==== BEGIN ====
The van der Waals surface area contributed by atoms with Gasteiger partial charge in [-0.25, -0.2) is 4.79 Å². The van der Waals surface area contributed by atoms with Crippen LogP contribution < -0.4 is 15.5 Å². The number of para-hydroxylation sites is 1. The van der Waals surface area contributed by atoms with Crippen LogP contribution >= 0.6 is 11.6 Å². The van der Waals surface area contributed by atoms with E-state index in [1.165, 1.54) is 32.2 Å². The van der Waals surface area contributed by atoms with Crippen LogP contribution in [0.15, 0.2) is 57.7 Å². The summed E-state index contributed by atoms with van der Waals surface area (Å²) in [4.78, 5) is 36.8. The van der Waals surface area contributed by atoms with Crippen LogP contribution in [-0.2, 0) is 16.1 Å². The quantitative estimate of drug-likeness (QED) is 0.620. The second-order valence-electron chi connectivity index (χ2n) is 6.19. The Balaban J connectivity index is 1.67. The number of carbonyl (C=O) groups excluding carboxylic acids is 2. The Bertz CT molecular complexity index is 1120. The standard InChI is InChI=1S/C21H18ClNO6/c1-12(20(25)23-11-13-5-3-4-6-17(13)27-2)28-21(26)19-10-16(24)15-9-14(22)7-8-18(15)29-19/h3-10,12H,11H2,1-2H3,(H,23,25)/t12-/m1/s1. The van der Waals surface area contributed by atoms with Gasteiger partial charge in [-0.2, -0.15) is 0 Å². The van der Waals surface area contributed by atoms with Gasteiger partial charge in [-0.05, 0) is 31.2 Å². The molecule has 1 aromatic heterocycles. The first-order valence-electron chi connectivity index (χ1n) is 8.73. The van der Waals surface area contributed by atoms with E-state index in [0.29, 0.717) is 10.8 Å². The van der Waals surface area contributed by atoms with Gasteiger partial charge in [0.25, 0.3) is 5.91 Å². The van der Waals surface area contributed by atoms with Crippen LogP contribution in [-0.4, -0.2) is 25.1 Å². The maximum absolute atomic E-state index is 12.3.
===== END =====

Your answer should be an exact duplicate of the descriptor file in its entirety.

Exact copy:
The van der Waals surface area contributed by atoms with Gasteiger partial charge in [-0.25, -0.2) is 4.79 Å². The van der Waals surface area contributed by atoms with Crippen LogP contribution < -0.4 is 15.5 Å². The number of para-hydroxylation sites is 1. The van der Waals surface area contributed by atoms with Crippen LogP contribution >= 0.6 is 11.6 Å². The van der Waals surface area contributed by atoms with E-state index in [1.165, 1.54) is 32.2 Å². The van der Waals surface area contributed by atoms with Crippen LogP contribution in [0.15, 0.2) is 57.7 Å². The summed E-state index contributed by atoms with van der Waals surface area (Å²) in [4.78, 5) is 36.8. The van der Waals surface area contributed by atoms with Crippen LogP contribution in [-0.2, 0) is 16.1 Å². The quantitative estimate of drug-likeness (QED) is 0.620. The second-order valence-electron chi connectivity index (χ2n) is 6.19. The Balaban J connectivity index is 1.67. The number of carbonyl (C=O) groups excluding carboxylic acids is 2. The Bertz CT molecular complexity index is 1120. The standard InChI is InChI=1S/C21H18ClNO6/c1-12(20(25)23-11-13-5-3-4-6-17(13)27-2)28-21(26)19-10-16(24)15-9-14(22)7-8-18(15)29-19/h3-10,12H,11H2,1-2H3,(H,23,25)/t12-/m1/s1. The van der Waals surface area contributed by atoms with Gasteiger partial charge in [-0.2, -0.15) is 0 Å². The van der Waals surface area contributed by atoms with Gasteiger partial charge in [-0.05, 0) is 31.2 Å². The molecule has 1 aromatic heterocycles. The first-order valence-electron chi connectivity index (χ1n) is 8.73. The van der Waals surface area contributed by atoms with E-state index in [0.29, 0.717) is 10.8 Å². The van der Waals surface area contributed by atoms with Gasteiger partial charge in [0.25, 0.3) is 5.91 Å². The van der Waals surface area contributed by atoms with Crippen LogP contribution in [-0.4, -0.2) is 25.1 Å². The maximum absolute atomic E-state index is 12.3.